The Land Records Division in Fairfax County, Va., has achieved something quite remarkable. It has shrunk the amount of incoming paper records, thanks to a new computer system that allows the division to accept real estate filings electronically.

Already, the office that houses land records is in the enviable position of having too much room on its premises. Gone are the rows of shelves with bound books containing real estate documents dating back for decades. The office no longer needs them.

Fairfax and a handful of other counties that accept electronic real estate documents represent the future of government: all electronic, all the time. But others wonder if state and local governments are entering uncharted waters as public records increasingly become electronic. Paper records may be a nuisance when it comes to storing and retrieving them. But at least we know we can read them when we find them. That's not the situation when it comes to electronic records. The world of digitized information is awash with competing formats and incompatible standards that change as technology changes.

The Council on Library and Information Resources, a nonprofit group that supports ways to keep information accessible, predicts that future generations will know more about the Civil War than the Gulf War. Why? Because the software that enables us to read the electronic records concerning the events of 1991 have already become obsolete. Just ask the folks who bought document-imaging systems from Wang the year that Saddam Hussein invaded Kuwait. Not only is Wang no longer in business, but locating a copy of the proprietary software, as well as any hardware, used to run the first generation of imaging systems is about as easy as finding a typewriter repairman.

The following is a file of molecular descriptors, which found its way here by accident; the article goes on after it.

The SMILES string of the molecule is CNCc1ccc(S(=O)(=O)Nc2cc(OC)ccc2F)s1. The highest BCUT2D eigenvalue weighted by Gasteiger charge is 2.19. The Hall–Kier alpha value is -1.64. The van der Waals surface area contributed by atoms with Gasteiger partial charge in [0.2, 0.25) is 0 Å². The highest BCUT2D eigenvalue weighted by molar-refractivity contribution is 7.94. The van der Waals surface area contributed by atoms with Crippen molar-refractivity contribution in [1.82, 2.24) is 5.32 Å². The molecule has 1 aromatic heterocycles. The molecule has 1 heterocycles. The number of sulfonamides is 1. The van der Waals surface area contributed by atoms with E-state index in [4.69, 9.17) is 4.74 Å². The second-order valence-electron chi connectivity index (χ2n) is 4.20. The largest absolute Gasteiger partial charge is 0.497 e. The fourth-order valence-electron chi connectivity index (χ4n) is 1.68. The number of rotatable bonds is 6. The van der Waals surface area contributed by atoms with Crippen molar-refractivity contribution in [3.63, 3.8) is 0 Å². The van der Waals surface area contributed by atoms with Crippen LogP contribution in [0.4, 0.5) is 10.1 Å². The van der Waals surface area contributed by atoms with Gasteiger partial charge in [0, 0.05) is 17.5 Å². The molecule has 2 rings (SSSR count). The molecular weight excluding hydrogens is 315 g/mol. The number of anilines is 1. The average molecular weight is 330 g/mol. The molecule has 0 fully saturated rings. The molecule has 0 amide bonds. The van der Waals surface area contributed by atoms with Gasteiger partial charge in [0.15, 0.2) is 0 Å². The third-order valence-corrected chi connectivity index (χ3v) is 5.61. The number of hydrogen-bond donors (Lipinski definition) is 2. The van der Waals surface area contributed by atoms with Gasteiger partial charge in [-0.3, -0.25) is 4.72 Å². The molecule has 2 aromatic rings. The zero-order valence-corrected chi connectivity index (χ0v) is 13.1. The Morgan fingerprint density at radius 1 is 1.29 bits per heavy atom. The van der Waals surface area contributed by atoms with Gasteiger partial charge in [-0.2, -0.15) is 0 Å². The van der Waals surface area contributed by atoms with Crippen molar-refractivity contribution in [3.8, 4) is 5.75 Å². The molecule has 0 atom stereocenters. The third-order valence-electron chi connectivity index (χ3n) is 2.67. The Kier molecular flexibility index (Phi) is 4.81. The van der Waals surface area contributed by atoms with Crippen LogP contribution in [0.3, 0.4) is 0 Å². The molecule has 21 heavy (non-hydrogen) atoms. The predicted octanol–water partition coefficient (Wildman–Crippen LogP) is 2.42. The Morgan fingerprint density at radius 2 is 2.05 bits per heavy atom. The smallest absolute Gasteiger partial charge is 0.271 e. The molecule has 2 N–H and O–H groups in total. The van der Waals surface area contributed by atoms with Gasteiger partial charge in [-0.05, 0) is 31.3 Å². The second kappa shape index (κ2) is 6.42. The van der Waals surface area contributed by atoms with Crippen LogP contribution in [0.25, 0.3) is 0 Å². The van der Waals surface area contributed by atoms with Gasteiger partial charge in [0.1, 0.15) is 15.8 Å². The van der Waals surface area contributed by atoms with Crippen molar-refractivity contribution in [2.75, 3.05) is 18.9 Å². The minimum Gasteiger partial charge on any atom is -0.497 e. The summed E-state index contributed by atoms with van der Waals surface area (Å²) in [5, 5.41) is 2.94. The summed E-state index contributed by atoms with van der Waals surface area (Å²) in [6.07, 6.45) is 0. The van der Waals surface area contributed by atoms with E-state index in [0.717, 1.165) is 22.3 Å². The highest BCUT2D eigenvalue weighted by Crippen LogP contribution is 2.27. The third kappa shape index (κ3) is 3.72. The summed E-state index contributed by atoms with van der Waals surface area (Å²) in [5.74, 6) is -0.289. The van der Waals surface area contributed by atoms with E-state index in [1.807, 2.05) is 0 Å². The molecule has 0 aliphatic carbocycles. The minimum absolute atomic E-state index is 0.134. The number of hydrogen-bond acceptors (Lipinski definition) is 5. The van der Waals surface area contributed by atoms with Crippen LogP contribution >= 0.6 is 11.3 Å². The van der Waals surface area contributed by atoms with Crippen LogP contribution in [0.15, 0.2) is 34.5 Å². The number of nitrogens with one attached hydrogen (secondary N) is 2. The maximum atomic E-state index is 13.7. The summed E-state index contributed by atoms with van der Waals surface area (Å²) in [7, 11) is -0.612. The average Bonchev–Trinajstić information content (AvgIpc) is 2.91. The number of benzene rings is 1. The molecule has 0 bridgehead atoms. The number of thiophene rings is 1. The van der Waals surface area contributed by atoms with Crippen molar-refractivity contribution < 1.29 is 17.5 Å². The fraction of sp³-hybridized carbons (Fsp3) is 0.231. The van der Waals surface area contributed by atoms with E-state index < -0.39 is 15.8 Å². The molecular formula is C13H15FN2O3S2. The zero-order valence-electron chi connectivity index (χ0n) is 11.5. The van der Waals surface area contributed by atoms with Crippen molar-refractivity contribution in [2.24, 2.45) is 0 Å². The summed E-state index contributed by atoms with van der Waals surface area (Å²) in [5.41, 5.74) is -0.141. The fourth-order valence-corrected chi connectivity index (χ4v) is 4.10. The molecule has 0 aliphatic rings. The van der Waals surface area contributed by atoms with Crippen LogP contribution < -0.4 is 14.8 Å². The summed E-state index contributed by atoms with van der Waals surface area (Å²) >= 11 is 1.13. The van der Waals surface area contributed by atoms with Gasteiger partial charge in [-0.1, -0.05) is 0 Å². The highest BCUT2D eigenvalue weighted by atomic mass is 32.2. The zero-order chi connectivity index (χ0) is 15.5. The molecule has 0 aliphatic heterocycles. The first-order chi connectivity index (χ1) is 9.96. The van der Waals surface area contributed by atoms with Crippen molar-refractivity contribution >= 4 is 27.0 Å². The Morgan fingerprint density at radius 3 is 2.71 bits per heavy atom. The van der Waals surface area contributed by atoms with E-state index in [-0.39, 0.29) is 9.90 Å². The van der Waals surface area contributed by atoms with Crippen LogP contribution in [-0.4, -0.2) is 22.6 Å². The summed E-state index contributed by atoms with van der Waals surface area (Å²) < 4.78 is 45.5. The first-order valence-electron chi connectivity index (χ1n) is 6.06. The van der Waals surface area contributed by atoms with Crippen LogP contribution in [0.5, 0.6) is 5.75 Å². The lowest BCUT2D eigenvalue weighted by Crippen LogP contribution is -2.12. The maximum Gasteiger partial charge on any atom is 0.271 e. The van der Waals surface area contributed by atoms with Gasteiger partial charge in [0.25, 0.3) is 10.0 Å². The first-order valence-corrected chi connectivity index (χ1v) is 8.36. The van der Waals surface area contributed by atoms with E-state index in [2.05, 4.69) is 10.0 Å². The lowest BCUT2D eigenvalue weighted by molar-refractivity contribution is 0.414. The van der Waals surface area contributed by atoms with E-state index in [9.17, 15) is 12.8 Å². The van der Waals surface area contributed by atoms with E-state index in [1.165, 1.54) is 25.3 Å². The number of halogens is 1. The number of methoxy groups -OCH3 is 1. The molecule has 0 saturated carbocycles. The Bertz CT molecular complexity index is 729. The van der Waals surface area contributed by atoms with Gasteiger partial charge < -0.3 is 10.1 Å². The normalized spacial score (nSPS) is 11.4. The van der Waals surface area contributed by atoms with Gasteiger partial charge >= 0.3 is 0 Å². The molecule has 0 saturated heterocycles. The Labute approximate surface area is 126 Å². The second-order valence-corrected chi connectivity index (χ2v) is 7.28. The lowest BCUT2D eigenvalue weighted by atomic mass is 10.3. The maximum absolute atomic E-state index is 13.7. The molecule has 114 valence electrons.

The time and expense needed to keep up with the fast-changing digital world is enormous. For example, AIIM International, the industry group representing records and document management vendors, estimates the market for digital preservation is in the tens of billions of dollars. The pharmaceutical industry, which is contending with a mandate from the Federal Drug Administration to electronically submit new drug applications, has said that the cost of long-term maintenance of electronic records will far exceed what it spent on Y2K.

Within government, the situation is hardly better. The National Archives and Records Administration found that the quality of record-keeping practices among federal agencies varied considerably. For example, the dramatic rise in e-mail use has led to confusion concerning when an e-mail is a public record and when it's just a transitory document that can be disposed. Few can explain the difference in terms of public records when a low-level employee invites a high-level official to lunch via e-mail and the official accepts the invitation with a one-word e-mail that says, "Yes."

The growth in electronic records, coupled with the lack of knowledge on how to handle them, has created one of biggest challenges to federal records managers in recent memory. The same situation holds true in state and local government, where e-mail, real estate transactions and tax returns, to name just a few records that have become electronic, are proliferating at a rapid rate.

Just ask Hope Morgan, the director of information technology services at the Texas Railroad Commission (RRC), which oversees the state's oil and gas industry. She must ensure that the commission's technology doesn't fall out of step with its electronic records.

"We're constantly asking ourselves, 'How do we retain and access electronic records that must be stored permanently?'" she said. Along with keeping software in sync with the formats in which the records are stored, Morgan also worries about investing in enough storage hardware and software to keep up with the volumes of records.

Recognizing the Issue

Before answering those questions, Morgan says agencies need to recognize

Tod Newcombe  |  Features Editor